Bladder Augmentation. Bladder augmentation is performed mainly in patients with neurogenic bladder. The first complete laparoscopic ileal cystoplasty was reported in 2002 in an adult.43 By 2004 the first appendicovesicostomy (Mitrofanoff procedure) in a child was reported,44 and in 2008 the first robotic operation was published.45

Urinary Diversion
In 1950, Bricker described the first ileal conduit.46 The Wallace method of uretero-ileal anastomosis was described in 1966.47 Many methods were described over the years for continent versus incontinent urinary diversions, and ileal conduit remains the most commonly used urinary diversion technique.48

To date, most of urinary diversions are still performed extracorporeally; still, there is a rising number of surgeons performing both types of diversions intracorporeally with advances in technique still being published.

Prostate Surgery

Simple Prostatectomy. Mariano et al. in 2002 described the first laparoscopic simple prostatectomy for benign prostate enlargement and later on reported their 6-year experience.49,50 Due to its technical difficulty, the operation did not gain a lot of popularity.

In 2008, Sotelo et al.51 described the first robotic simple prostatectomy which became more popular than the laparoscopic approach.

Radical Prostatectomy. The hallmark of robotic surgery is still robotic radical prostatectomy. In 1991, Clayman and colleagues performed the first laparoscopic radical prostatectomy, which was published in their series of nine patients in 1997.52 In 2001, the Henry Ford Hospital described the first robotic radical prostatectomy.53 Since then the robotic approach has become the procedure of choice in the US and in many centers worldwide.

In July, 2016 the first randomized controlled trial comparing the open radical prostatectomy to robotic radical prostatectomy was published in The Lancet, showing superiority of the robotic approach in intraoperative complications, blood loss, hospital stay, and postoperative complications.54

Nerve Grafting. Despite advances in the technique of robotic radical prostatectomy, and despite the practice of nerve sparing, adequate cancer control may require sacrificing the neurovascular bundle during surgery. A number of studies have demonstrated the feasibility of immediate nerve reconstruction after prostatectomy. However, clinical outcomes have been mixed.55 One well-designed randomized controlled trial demonstrated no benefit of unilateral nerve grafting after prostatectomy.56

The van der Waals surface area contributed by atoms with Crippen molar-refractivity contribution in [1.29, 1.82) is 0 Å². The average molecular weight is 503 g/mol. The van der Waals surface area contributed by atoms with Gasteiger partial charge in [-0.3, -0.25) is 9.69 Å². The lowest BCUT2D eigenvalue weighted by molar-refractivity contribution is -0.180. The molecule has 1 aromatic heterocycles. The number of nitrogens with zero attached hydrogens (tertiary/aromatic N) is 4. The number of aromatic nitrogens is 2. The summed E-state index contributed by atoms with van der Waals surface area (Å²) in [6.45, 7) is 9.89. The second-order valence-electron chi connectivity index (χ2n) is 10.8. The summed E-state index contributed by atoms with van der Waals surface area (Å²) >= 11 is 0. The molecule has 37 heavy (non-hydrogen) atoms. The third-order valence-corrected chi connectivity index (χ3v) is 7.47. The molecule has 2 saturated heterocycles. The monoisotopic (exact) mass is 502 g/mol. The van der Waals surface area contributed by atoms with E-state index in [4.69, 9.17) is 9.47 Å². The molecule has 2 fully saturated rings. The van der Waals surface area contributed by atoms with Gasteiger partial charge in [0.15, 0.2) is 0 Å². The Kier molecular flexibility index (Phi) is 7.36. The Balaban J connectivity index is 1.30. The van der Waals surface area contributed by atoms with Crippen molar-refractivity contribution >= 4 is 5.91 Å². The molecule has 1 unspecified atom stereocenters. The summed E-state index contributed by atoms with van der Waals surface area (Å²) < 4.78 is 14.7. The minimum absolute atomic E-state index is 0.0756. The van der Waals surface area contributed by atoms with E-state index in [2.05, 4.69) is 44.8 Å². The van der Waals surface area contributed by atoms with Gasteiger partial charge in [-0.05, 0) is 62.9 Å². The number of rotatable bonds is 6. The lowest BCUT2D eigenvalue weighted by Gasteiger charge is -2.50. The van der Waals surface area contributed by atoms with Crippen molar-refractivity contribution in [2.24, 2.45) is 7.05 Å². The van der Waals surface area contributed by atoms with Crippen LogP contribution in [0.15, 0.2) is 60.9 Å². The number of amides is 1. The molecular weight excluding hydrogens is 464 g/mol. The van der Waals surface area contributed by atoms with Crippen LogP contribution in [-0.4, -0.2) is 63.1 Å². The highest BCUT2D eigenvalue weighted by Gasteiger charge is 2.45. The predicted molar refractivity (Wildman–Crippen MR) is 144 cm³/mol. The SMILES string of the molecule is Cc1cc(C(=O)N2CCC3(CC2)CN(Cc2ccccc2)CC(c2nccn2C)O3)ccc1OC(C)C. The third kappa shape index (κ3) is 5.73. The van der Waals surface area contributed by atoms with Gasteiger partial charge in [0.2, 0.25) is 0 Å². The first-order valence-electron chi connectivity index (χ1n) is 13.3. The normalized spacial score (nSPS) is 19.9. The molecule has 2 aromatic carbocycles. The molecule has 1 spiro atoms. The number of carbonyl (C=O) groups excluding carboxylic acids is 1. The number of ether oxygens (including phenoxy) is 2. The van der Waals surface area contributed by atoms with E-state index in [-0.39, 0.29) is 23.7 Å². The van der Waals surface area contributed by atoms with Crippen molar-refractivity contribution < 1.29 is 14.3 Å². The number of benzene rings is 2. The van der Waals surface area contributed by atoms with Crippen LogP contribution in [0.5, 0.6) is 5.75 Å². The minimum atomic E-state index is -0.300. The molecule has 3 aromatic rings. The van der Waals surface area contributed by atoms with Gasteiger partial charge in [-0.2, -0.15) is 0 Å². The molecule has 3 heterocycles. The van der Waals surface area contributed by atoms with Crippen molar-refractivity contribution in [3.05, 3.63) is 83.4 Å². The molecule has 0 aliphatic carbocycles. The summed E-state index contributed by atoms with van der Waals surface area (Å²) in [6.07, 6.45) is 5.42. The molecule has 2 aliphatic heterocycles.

Even though results are still debatable and the need for the procedure remains questionable, in 2003 the first reports of robotic sural nerve grafting technique was published.57 Since then, however, sural nerve grafting has been abandoned completely.

Retroperitoneal Lymph Node Dissection
Despite retroperitoneal lymph node dissection (RPLND) being one of the most challenging operations in urology to perform laparoscopically, some high-volume centers with dedicated surgeons perform RPLND, mainly primary rather than post chemo.58 In 2011 the first publication of robotic RPLND appeared.59 Recently, robotic surgeons started publishing their initial series with excellent results.60

In recent years there has been an expanding use of the robotic system for microsurgical procedures.

Vasectomy Reversal. The first evolution in infertility treatment came in 2004 with the first da Vinci microsurgical vasectomy reversal.61,62 Parekattil et al. reported similar outcomes comparing the robotic to the pure microsurgical technique.63 However, those results were in the beginning of the robotic era and without a skilled microsurgery assistant.62 Some recent publications show the benefit of the robotic approach in difficult anatomical situations, as in Trost et al. describing a bilateral intracorporeal vasovasostomy in a case of iatrogenic bilateral obstruction following hernia repair.64